Review: Fujifilm GFX 50SII

Holden and Ford. Mac and Windows. Big Mac and the Whopper.

The world is full of products where there are camps on two sides of a fence. And so it is with cameras.

Nikon and Canon.

But thankfully as I have discovered, that is not where the story ends at all, as sitting in the wings and more than able of slugging out with these two is Fujifilm. And in this particular case, the Fujifilm GFX50SII.

And having had a play for a few weeks, I am impressed and suggest that anyone looking for a large format camera also put this on the “must have a look” list alongside the probable Nikons / Canons you intend to take a gander at.

So what do you get?

Well for starters, it has a 51 megapixel 44 x 33mm CMOS sensor that has a “pixel shift” hi-res mode to give 205 megapixel images. This means you can stack 16 images together and each has had a fractional shift of the sensor.

And to keep things nice and steady there is 5 axis in-camera stabilisation, although I think I’d be using a tripod when trying this.

For film makers, you get full HD 1920 x 1080 at 29.97/25/24/23.98 and 50fps of up to 120 minutes (depending on the size of the SD card of course.). Fujitsu also says this recording time is dictated by ambient conditions however.

Almost mandatory for filmmakers, there are separate headphone and mic sockets.

Note though, there is no 4K.

I won’t bore you with a detail of all the specifications – of which there is a lot – as they can be seen here.


Instead, I am more interested in the physical characteristics of the GFX 50SII.

The body is fitted with a Fujitsu G mount which means you have access to a decent range of lenses. My review unit came with a 35-70mm which I had intended to use with the MSM star tracker, but as luck would NOT have it, for the period of the loan all we got was either cloudy skies or ones filled with smoke from bushfire burn off!

In the hand the GFX 50SII is solid without being too heavy. And with the 35-70 lens is nicely balanced I feel.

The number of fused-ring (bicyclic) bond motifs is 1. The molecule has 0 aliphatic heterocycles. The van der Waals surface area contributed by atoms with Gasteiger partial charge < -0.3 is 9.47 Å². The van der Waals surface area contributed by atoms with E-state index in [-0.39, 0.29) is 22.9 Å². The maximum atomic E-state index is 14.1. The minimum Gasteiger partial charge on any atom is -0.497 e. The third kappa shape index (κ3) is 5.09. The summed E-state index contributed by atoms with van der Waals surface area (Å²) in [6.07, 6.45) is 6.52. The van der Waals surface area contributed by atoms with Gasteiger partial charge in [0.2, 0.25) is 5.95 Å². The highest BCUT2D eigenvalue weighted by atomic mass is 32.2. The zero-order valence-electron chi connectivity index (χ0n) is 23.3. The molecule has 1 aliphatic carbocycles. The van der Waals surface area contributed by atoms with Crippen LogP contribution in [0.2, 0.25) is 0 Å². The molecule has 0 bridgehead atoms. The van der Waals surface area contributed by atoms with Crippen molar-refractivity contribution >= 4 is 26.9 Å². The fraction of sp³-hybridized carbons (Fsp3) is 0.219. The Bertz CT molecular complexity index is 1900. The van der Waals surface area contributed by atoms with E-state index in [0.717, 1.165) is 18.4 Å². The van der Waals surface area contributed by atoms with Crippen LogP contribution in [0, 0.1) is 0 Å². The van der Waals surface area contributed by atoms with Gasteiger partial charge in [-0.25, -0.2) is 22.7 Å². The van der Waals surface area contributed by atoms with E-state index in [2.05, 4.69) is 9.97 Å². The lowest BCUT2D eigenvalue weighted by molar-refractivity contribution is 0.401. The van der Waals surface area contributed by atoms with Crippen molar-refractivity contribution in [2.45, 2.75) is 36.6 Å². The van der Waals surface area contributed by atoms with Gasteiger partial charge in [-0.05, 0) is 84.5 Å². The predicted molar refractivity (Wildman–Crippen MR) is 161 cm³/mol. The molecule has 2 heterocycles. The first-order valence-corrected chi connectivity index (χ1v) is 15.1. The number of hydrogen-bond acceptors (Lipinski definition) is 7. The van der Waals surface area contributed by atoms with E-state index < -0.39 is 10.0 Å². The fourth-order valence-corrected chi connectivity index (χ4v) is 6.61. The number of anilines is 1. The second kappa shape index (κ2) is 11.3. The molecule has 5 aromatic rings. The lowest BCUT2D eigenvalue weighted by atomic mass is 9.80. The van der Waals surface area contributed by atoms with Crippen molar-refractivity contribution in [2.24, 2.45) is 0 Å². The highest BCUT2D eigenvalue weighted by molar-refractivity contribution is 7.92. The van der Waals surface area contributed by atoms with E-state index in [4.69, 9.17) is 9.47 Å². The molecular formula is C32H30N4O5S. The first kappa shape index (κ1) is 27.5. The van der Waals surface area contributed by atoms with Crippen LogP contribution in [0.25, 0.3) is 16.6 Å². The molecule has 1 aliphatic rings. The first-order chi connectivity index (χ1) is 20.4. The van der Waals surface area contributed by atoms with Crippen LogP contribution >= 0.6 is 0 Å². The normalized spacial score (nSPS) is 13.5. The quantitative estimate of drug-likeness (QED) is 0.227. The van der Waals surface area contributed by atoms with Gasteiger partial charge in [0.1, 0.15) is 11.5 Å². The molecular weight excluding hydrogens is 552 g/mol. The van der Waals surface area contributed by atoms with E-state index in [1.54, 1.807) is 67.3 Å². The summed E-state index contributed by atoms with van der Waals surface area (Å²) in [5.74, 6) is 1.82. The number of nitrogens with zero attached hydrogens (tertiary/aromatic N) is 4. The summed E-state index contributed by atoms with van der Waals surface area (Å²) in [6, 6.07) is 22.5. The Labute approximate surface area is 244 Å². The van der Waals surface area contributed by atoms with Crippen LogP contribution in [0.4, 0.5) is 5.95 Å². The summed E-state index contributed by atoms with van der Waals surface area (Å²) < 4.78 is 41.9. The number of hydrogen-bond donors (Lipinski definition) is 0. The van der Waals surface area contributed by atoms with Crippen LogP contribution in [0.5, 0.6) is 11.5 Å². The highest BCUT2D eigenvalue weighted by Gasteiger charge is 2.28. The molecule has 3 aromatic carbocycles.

There is only a single rotary dial that is dedicated to exposure mode thus freeing up space on the top of the body of the camera for a large sub-LCD. Other controls include a thumb wheel on the rear and a selection of buttons for tasks such as the Main Menu, drive selection, AEL, AF and display. And of course the GFX 50SII has the famed Fujifilm Q setting for customisation of controls.

The large touch screen LCD on the rear of the camera extends out as well as being dual tiltable and is very clear and crisp. The viewfinder is fixed however, and I would have liked it to also have a tilt capability.

Ancillary port access (USB, mini-HDMI, audio, charging etc) is via flaps on the left and the twin SD card slots are similarly accessed on the right. The battery is covered by a bottom access hatch and a hot shoe is mounted on top of the viewfinder. All port covers are rubber flanged for weather sealing.

In use, I found the GFX50SII to be a user-friendly camera; the menu system was intuitive and flexible, all controls were accessible and importantly of course, the imagery – both still and video – was excellent as I’d expect from Fujifilm equipment. Battery life is good for around 440 shots according to the manufacturer.

One thing I did note, and I see other reviewers also found this, the auto focus seemed to be a tad on the slow side.

The only other drawback I see is the lack of 4K capability which in this day and age I do find somewhat odd.


The body alone for the GFX 50SII retails for around AUD$6399 and with the 35-70 lens as supplied to me for an additional AUD$800 in a package deal.

I accept at this level of camera, it is never going to be an impulse buy, and yes, Canon and Nikon users do tend to be rusted on to their brand. But if you are thinking of taking the step up to a large format camera from, say a 4/3rds model or similar from the likes of Sony, Panasonic, Olympus etc, then you owe it to yourself to at least have a look at the GFX 50SII.

I feel Fujifilm cameras tend to be a well-kept secret; maybe I am wrong, but the brand does seem to get a little lost in the noise and that is a huge shame. The models that come out of the Fujifilm factory are really very, very good and the GFX 50SII is no exception.

As I say, the only disappointments are the lack of 4K and the fixed EVF. In all other aspects it compares more than favourably with the Canon EOS R5 or Nikon Z7 in my opinion.

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